OT: Weird Hardware Problem
galtsev at kicp.uchicago.edu
Wed May 20 16:07:41 UTC 2020
On 5/20/20 10:50 AM, Tim Daneliuk wrote:
> On 5/19/20 8:46 AM, Tim Daneliuk wrote:
>> I was recently given a Dell Inspiron 3847 which has an i7-4790 and 16G
>> of memory. Perfect for multibooting BSD and Linux. It needed a new power
>> supply but now that this is installed, it's exhibiting a very strange
>> The machine will work for hours flawless and then - for no apparent reason -
>> reboot randomly. The former owner reports that this was also happening
>> when they last had it running Win8.
> All signs point to an inadequate power supply.
> When I initially got the machine, I had to replace the onboard
> supply because the fan bearings on it were bad and loud. The former
> owner reported that the machine had - in fact - been experiencing
> random reboots of late.
> I replaced the old supply with a "good" used 500W ATX supply and
> the reboot problem was still noted as above.
> This morning, I pulled the used supply and put the only new PS I have
> in stock - at 350W ATX unit - and tried to recreate the problem I'd
> been able to force consistently before during Linux install. Voila!
> It worked.
> Now I need to monitor this thing for the next day or so to ensure that
> the problem is - indeed gone.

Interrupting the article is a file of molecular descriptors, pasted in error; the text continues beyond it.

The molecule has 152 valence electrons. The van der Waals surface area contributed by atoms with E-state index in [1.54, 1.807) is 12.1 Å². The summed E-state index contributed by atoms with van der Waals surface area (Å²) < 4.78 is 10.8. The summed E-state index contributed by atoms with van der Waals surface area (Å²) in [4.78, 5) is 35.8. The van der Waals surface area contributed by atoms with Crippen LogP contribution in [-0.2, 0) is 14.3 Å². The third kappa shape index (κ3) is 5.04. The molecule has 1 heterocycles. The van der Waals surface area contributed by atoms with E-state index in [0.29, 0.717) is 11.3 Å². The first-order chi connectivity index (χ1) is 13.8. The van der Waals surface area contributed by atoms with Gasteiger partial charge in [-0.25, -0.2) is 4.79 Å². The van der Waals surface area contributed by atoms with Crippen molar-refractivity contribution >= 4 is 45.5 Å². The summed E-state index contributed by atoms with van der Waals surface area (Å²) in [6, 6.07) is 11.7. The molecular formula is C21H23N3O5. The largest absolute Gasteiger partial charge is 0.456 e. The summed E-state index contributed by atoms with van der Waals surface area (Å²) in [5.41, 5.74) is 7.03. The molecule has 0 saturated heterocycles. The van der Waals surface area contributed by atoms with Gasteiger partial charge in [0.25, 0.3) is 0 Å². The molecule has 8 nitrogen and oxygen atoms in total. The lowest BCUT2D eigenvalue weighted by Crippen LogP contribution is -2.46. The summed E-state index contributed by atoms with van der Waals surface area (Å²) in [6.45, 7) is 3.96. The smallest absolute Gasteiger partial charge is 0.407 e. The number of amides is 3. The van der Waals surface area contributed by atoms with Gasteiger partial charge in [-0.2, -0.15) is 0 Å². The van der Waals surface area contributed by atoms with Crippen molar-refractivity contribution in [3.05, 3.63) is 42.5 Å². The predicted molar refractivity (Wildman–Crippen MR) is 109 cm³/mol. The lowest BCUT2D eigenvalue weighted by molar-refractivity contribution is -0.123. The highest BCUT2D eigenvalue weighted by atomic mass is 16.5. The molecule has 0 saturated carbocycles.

> Interesting that a new 350W supply does the trick when an apparently working
> 500W didn't. As someone pointed out, this could well be old electrolytics
> not holding the rail voltage well under stress.
Yes, it was I who mentioned electrolytic capacitors. And that goes about
both PS and system board (the last mostly the ones situated around CPU).
The trouble is: not filtering well enough ripple on the power leads of
Second problem (electronically related) would be: older components,
mostly hard drives, start consume more power with age, i.e. higher
current, thus increasing the level of ripple as ripple is mostly the
voltage change after capacitor gives out some charge
Dell is known to build workstations without much reserve on PS capacity
(I have a feeling I told this already on this thread). Which means,
older Dell workstations are more likely to be pushed to the "just
marginally not powerful enough" power supply. Especially as parts inside
PS age as well. And capacitors are more likely to leak electrolyte thus
loosing capacitance if they are overheated. Instability with age will be
more likely in machines with large number of mechanical hard drives, so
storage servers build with PS of just right power are more likely to
Bottom line: measure what your machine consumes, and give it PS twice as
powerful as its maximum consumption under stress load.
I'm happy you solved it!
> Tim Daneliuk tundra at tundraware.com
> PGP Key: http://www.tundraware.com/PGP/
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Sr System Administrator
Department of Astronomy and Astrophysics
Kavli Institute for Cosmological Physics
University of Chicago
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